The city must move quickly to change its zoning laws to make sure the goals spelled out in the recently adopted Bellaire Comprehensive Plan actually jump off of paper into reality.
That was the view of Bill Thorogood, chair of the Planning and Zoning Commission, at a special meeting this week in which commission members reviewed a report analyzing how the city’s zoning regulations stack up to the Comprehensive Plan’s visions for Bellaire.
“This is getting on the street that Bellaire is interested in doing something,” Thorogood said at the Jan. 12 meeting. “Folks are going to be doing things, and we’re not going to have our ducks in a row.”
Indeed, Community Development Director John McDonald said he already knows of one property owner in the city’s Research, Development and Distribution district — An area envisioned as a future light rail hub — who is dreaming up a project for his land.
“The plan calls for things that aren’t allowed in the current regulations,” McDonald said about the property owner’s project.
The Planning and Zoning Commission met with Gary Mitchell of Kendig Keast Collaborative, who helped draft the Comprehensive Plan, to discuss the company’s review of the city’s code. Major zoning changes will be necessary to reach the redevelopment visions for Bellaire’s downtown and the future rail station hub.
“I see the zoning changes as sort of a two-phase process. One, to look at transitional changes: The things that can allow us to get some movement and deal with some development that’s coming up,” McDonald said. “I think we need, at some point in the future with council support, to bring in an outside consultant to do an overall zoning review.”
Mitchell said he thought the most pressing goals should be adjusting the zoning regulations for the future rail station area, followed by citywide landscaping requirements and then changes to the zoning rules in Bellaire’s City Center.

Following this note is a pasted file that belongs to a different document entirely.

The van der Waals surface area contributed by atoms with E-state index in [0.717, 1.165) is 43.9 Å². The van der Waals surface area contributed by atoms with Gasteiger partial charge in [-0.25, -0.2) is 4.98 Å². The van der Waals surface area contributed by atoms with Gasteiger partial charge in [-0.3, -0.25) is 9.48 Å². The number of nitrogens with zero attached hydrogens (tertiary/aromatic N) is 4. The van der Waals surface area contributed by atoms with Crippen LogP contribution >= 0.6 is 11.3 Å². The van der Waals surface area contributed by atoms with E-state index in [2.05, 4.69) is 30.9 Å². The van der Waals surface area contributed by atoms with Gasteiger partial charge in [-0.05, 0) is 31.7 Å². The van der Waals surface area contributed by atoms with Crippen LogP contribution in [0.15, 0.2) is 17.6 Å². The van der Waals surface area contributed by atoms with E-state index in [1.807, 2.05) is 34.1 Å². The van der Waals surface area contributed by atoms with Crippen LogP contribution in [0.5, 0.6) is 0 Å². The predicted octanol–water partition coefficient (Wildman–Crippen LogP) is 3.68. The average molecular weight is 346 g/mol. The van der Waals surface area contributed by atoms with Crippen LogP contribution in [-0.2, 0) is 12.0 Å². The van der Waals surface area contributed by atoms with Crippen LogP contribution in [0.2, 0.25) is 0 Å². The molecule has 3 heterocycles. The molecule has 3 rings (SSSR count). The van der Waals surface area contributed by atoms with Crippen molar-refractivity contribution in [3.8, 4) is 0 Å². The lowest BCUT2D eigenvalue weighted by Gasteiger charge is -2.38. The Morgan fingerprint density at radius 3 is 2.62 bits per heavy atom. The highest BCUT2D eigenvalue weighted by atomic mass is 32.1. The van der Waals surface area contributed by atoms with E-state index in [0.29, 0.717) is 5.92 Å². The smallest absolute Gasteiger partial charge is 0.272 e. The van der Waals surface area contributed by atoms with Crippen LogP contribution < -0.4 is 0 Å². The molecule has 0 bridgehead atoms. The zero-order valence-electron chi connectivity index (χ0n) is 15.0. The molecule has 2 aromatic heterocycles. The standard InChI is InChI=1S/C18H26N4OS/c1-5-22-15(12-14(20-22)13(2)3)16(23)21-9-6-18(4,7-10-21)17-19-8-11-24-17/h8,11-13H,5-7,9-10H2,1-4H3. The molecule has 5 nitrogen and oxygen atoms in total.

“Those are the ones that rose to the top for me,” Mitchell said. “The timeline of transit coming is what really pulls that one to the top.”
In the future rail district, Kendig Keast’s review suggested the city allow buildings that cover more area on their lots, encourage mixing of retail and residential uses in the same building, and encourage developments that rise vertically instead of sprawling outwards. The city could create an urban character in the rail area by setting standards for architectural design, including minimum and maximum building heights.
Many of the same changes would be necessary for redevelopment of Bellaire’s downtown area.
Lynn McBee, a Bellaire resident and community activist, was concerned about building heights and addressed the commission before the meeting.
“When you say higher than, or lesser than, it doesn’t get quantified until you get to the regulations,” McBee said. “This is a call to the entire community to watch and follow this like hawks.”
On a fundamental level, the review by Kendig Keast Collaborative calls for basic changes in how the city uses its zoning regulations.
“One of the recurring themes is the reliance on planned development over the years in Bellaire,” Mitchell said. The planned development process requires prospective developers to file applications for zoning changes, go before the city and receive approval for plans. Many times, everything in the zoning code is up for negotiation. As a result, Mitchell said that development hasn’t followed uniform standards to create a community character.
The current code uses regulations to set districts for certain uses — residential, commercial — instead of using regulations to determine an area’s character — For example, urban or suburban. Kendig Keast recommended that the city change the code to clearly define an area’s desired character.
The review also discussed changes necessary to attain the Comprehensive Plan’s goals for more housing variety in Bellaire, better landscaping standards, creation of bicycle and pedestrian routes and building standards that help promote security control crime.